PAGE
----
In August 1968, 18-year-old Katiti Kironde became the first woman of color on the cover of a major American fashion magazine.
That was a pivotal year, in fact, for women of color in mainstream media, as Naomi Sims -- often referred to as the first black supermodel --became Ladies' Home Journal's first African-American cover model in November 1968. Fashion bible Vogue wouldn't follow suit with its groundbreaking Beverly Johnson cover until August 1974.
The year prior to Kironde's historic cover, Ruth Whitney had taken over as Glamour's editor-in-chief and would hold the position for an astonishing 31 years. When she died in June 1999, The New York Times headlined her obituary "the Editor Who Made Glamour Relevant," and deservedly so. Under Whitney's guidance, the fashion magazine evolved into a progressive outlet for stories about reproductive rights, sexuality, workplace issues and other non-fashion-related interests. And it was Whitney who decided to update the magazine's annual best-dressed female college student contest to focus is more on the young women's academic achievements, which Harvard undergrad Katiti Kironde won.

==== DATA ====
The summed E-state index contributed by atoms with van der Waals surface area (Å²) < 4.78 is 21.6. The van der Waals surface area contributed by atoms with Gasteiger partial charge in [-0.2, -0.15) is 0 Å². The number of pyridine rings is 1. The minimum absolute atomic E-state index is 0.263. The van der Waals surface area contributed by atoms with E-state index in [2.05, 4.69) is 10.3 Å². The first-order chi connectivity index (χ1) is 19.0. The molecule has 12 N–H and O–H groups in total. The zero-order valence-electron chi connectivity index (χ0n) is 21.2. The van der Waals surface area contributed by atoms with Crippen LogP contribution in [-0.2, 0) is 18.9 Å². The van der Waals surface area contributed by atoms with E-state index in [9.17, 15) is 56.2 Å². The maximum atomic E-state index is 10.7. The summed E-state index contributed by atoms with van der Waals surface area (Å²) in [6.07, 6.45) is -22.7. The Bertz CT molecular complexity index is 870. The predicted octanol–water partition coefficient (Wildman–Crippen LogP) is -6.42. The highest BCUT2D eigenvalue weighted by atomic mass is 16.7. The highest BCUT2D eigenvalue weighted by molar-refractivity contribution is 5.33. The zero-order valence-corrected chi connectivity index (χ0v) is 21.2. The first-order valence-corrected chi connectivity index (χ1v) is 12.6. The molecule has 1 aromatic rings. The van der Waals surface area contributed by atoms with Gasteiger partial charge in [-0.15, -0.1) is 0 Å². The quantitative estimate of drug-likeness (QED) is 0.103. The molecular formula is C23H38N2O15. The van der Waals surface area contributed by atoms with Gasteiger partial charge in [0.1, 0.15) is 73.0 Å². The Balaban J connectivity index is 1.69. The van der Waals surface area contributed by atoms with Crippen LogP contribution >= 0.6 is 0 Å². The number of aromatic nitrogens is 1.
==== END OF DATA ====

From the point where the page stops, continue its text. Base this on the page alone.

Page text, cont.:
Speaking to the Los Angeles Times in 1993, Whitney said of her decision to feature Kironde on the cover of that college contest issue:
And what of Kironde? She wasn't a one-magazine-hit wonder by any means. After graduating from Harvard, Kironde pursued a career in fashion and later launched an eponymous label specializing in white button-down shirts. Then in 2010, Kironde returned to her alma mater to achieve another first, teaching Harvard's first-ever freshman seminar on fashion, naturally.